Most competent web developers have learned a thing or two about how to handle cross-site scripting and cross-site request forgery, the two main attack vectors for compromising the front end of a web application. These attacks take advantage of the complexity of modern web browsers and some of the idiosyncracies of how they function in the presence of content and scripts from a multitude of mutually mistrustful origins. Likewise, smartphone platforms are complex and must handle the safe coexistence of many apps with varying levels of trust and permissions, and they have some quirks of their own that present challenges for security. But since smartphones are a newer and younger technology, the kinds of security vulnerabilities present on them are much less well understood than the analogous web vulnerabilities. In this post we’ll take a look at an attack vector that often comes up on Android, namely intent spoofing, and discuss how to write apps that are secure from it.
We’re strong believers in testing of all sorts. Unit testing ensures that each of your classes and functions does what you expect, in particular at edge cases. Functional tests provide a check that entire systems work from a user point of view. Thanks to test frameworks like RSpec, JUnit, and Jasmine, unit tests are usually easy to create and run, since they depend upon nothing beyond the component being tested. While there are similar tools for creating functional tests (namely, Selenium for testing webapps), running the test can be much more complicated if you have multiple parts to your application.
At Palomino Labs, we recently completed a project that involved two main pieces: a webapp written in Rails and a data storage application in Java. In our scenario, a portion of the webapp’s functionality depended upon being able to communicate with the running Java app. In the development environment, this is a minor nuisance, requiring the developer to have the Java application running. Running the test automatically using Jenkins was a bigger problem, and since we know that automated testing is integral to catching regressions quickly, the problem needed to be solved. One option would be to have a long-running version of the Java service available to the Jenkins box, but that would far from ideal because we want to make sure that the versions of the Java and Rails projects that are used for testing stay in sync with each other. Instead, we have Jenkins start and stop a fresh, up-to-date instance of the Java service for every test run.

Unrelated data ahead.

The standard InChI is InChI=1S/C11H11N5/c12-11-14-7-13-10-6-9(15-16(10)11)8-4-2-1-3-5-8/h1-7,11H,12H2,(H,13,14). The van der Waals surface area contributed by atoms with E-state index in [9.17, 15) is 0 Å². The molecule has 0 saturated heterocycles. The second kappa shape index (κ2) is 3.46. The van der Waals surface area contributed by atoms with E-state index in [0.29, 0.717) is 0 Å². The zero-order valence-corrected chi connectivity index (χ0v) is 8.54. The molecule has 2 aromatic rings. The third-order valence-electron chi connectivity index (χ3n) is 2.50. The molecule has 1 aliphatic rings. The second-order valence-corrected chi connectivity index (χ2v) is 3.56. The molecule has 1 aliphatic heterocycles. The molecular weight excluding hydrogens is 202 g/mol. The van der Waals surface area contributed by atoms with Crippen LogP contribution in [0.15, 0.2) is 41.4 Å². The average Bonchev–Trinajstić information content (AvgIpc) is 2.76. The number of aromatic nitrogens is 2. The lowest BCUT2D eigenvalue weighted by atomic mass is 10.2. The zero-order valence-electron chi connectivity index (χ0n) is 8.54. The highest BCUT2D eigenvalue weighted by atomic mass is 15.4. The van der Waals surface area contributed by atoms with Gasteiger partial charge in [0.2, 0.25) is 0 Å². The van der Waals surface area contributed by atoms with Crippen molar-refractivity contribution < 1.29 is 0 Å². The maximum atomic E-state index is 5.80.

We created whichinstance.com a while ago to make it easier to decide which EC2 pricing option to use. Since then, we’ve gotten some questions on how to use it most effectively. To clarify its usage, I’ll walk through a couple of examples.
First generation Standard Medium instance, 100% utilization, 8 months
Hypothetical scenario: continuous integration box for a medium-term project (8 months). Since it’s a CI box for your hardworking global team, it needs to be running 24/7.
Java has no shortage of XML libraries and APIs: common ones like DOM, SAX, StAX, and JAXB, plus more esoteric ones like XOM, VTD-XML, Castor, etc. Of the more low-level XML tools (as opposed to data binding or other high-level functionality), the most common ones are DOM, SAX, and StAX, and this article explains how to use StAX effectively with StaxMate.
Between DOM, SAX, and StAX, why would one use StAX? DOM loads the entire document into memory and constructs a tree. It’s easy to navigate the tree however you wish, but having the whole document be RAM-resident is impractical with larger documents. SAX is a streaming parser, so it doesn’t have the memory usage problems that DOM does, but it’s awkward to use for many XML parsing tasks. StAX is a newer API that provides a more convenient API than SAX while delivering competitive performance.
Though StAX is easier to use than SAX, it could be better, which is where StaxMate fits in. StaxMate is a library that uses a StAX parser under the hood to get closer to the goal of DOM-like ease of use.
There’s a sample project on GitHub. We’ll walk through the xml and the code step by step to show what’s going on. Try running the unit tests (with
mvn clean install) and make sure everything passes.
The XML this code parses describes animals and vegetables and the various ways in which one may eat them. The XML is rather strange, but this is intentional so that different types of parsing tasks can be demonstrated.
Encryption is one of the more obtuse things that we do as programmers, perhaps appropriately so. Regardless of the language, search results are guaranteed to provide a myriad of different strategies, each describing different methods, many of which are subtly flawed, subverting their security goals. As is Java’s nature, performing encryption requires more programmatic steps than higher level languages, increasing the difficulty for those using encryption in their application.
First, let’s take a look at what we’re going to do here. This post covers symmetric encryption, wherein a single key is used for encryption and decryption. In such a system there is a single thing, the encryption key, that must be kept secret and shared between anyone wanting to encrypt or decrypt data. In our example, we are also using a message authentication code (MAC), which requires its own key that must be secret & shared. Pieces of information like these are appropriately called shared secrets.
The MAC ensures that the outputs of our encryption (namely the ciphertext and initialization vector) have not been altered. It is theoretically possible to alter the initialization vector (IV) and ciphertext in concert to change the message without knowing the secret key. Additionally, either of those pieces could be manipulated so as to cause a fault when they are fed into the decryption system, causing an unexpected exception in your decryption system.